Paternity leave take-up only 55 per cent

Research out today shows only 55 % of fathers take the two weeks’ paternity leave to which they’re entitled, and are also reluctant to request flexible working.

Today’s Equality and Human Rights Commission report “Fathers, family and work” reveals nearly half the fathers surveyed did not take two weeks’ statutory paternity leave (p. 12) after the birth of their child. Two-thirds of those wanting to have taken paternity leave “a lot” said they could not afford to do so.

Sam, a father who works in the City, told Left Foot Forward:

“I have applied for flexible working and it’s still being considered. My main concern is that it’s not at all clear how it will work and I may pay the price for the lack of clarity.

“So few people work flexibly (especially men in City firms) that there isn’t an established way of dealing with it and clients and colleagues aren’t used to dealing with it. I could end up working much harder in the four days I’m in the office in order to make it work, which shouldn’t really be the case – especially for a 20 per cent pay cut.

“I wasn’t concerned about the effect that requesting flexible working might have on my career, but I am concerned that if it doesn’t work I will just have to come back to work full time – or my career will be affected.”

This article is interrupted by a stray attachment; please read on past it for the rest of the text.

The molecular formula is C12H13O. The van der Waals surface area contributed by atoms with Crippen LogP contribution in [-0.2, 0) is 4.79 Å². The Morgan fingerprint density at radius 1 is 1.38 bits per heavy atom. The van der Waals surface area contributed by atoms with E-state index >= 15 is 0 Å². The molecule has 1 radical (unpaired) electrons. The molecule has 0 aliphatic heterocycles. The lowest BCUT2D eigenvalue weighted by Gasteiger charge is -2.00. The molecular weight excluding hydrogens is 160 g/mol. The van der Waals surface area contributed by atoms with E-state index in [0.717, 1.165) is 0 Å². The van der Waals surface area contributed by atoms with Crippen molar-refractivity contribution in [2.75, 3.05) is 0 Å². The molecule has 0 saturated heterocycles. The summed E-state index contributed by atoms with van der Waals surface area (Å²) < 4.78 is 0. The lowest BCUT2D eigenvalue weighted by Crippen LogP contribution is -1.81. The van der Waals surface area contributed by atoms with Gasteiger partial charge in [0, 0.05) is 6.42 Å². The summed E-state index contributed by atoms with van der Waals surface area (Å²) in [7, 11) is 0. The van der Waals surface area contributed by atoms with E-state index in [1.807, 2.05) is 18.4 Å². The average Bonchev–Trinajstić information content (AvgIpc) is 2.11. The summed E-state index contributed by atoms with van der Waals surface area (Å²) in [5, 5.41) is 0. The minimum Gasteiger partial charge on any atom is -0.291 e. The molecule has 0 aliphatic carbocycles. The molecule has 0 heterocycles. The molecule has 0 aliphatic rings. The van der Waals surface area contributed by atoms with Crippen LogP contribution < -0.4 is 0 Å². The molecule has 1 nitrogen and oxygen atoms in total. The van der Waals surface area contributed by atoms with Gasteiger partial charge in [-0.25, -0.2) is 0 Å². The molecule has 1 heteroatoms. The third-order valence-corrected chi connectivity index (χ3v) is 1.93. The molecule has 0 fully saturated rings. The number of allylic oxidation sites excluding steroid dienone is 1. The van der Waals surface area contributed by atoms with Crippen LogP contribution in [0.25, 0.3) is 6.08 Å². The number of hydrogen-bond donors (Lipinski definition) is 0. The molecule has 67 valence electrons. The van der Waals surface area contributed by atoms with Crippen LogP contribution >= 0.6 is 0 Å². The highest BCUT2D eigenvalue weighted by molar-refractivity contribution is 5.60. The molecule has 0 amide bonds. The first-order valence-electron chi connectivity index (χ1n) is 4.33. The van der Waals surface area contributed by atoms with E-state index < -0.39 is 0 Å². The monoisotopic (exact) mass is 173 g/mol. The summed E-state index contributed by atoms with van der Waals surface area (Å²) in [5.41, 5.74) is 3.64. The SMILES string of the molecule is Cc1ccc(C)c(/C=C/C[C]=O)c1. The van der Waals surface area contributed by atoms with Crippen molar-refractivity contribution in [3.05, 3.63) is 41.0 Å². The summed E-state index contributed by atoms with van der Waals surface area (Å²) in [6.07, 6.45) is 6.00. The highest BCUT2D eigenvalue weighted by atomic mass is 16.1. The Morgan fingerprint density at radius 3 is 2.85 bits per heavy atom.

The report also highlights the low take-up of flexible working (p. 10), despite the right to request flexible working being extended in April to include most full-time workers with parental responsibility for children aged 16 or under.

Forty per cent of fathers in the finance and business sector and 70 per cent employed in manufacturing said flexible working was not available to them, but among those to whom it was available, less than a third actually used it. Two-thirds of all fathers said flexible working arrangements were an important factor when looking for a new job.

Reasons for not taking up flexible working included respondents worrying it would mark them out as not committed to their jobs (36 per cent) or believing it would negatively affect their chances of promotion (44 per cent) – though 32 per cent said nothing would stop them asking for flexible working, the most common forms of which were flexi-time, staggered start and finish times and working from home.

Yesterday Left Foot Forward reported on the CBI’s proposals to drive down public sector sickness absence to private sector levels, the result of which could see people working when unwell or being afraid to take time off through a combination of fear and lack of sick pay.

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